Toronto seems to be the epicentre of the culture wars. On Sunday, Prime Minister Justin Trudeau marched, with his wife and his two eldest children (aged 8 and 9), in Toronto’s Pride Parade. He wore a maple leaf Pride tattoo on his cheek and rainbow socks.

The city is also home to Jordan Peterson, a professor of psychology at the University of Toronto and the figurehead of campaigns against a proposed amendment to the Human Rights Act, Bill C-16, which aims to make “gender identity and expression” a prohibited ground of discrimination. Peterson says this could result in prosecutions of people who disagree with some claims about gender – who, for instance, believe that biology determines gender, or who refuse to use “gender-neutral pronouns” like “they” and “zi” as a replacement for “he” and “her”. The bill’s defenders say that it is just a defence for a community which suffers high levels of violence, mental illness and discrimination in areas such as applying for jobs. It is, they say, about securing liberties, not removing them.

We may soon discover who is right, because last week C-16 passed into law. “Compelled speech has come to Canada,” said Peterson, whereas Trudeau called it “great news”. The dispute has broader implications, because Canada seems to be leading the way in political correctness. But the meaning of the bill is much debated.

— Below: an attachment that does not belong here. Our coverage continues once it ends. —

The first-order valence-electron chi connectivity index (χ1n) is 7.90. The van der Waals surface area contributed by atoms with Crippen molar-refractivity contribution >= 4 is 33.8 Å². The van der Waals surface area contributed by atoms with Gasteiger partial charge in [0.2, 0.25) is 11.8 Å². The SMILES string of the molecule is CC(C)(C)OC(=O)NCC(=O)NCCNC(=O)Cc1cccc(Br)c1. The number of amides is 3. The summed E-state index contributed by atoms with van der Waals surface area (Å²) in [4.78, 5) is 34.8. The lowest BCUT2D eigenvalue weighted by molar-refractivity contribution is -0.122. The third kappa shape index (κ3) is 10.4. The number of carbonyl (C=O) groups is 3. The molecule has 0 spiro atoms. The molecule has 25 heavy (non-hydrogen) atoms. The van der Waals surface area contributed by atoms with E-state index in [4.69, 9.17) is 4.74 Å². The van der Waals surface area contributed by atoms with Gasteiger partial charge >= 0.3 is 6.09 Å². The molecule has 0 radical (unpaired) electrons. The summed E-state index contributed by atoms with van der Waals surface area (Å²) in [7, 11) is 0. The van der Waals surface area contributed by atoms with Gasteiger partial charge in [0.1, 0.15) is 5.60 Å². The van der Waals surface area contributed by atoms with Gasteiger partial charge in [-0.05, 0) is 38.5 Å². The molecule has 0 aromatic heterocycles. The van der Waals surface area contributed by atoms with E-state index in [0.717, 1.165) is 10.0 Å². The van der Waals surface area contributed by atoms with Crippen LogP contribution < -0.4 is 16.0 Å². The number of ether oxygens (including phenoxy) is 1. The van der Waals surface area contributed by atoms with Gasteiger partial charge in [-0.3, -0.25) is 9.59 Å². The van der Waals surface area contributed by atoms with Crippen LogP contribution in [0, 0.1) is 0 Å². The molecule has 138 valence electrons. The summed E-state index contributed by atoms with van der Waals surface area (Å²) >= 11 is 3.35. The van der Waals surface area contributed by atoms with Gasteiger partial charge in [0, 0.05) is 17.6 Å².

C-16 develops an already controversial piece of legislation. Canada’s Human Rights Act, passed in 1977, gives an impressively distilled statement of liberal ideology: it defends the principle that “all individuals” should have equal opportunity “to make for themselves the lives that they are able and wish to have and to have their needs accommodated, consistent with their duties and obligations as members of society, without being hindered in or prevented from doing so by discriminatory practices”.

These “discriminatory practices” could be based on a list of characteristics, including gender and race, and as of last week, “gender expression” – which, in practice, means identifying as something other than one’s biological sex.

Jonathon Van Maren, communications director of the Canadian Centre for Bio-Ethical Reform, believes it is “almost certain” that the new legislation will be used to dictate what language people can use it: “These laws would not simply tell you what you cannot say, but would actually dictate what you must say.”

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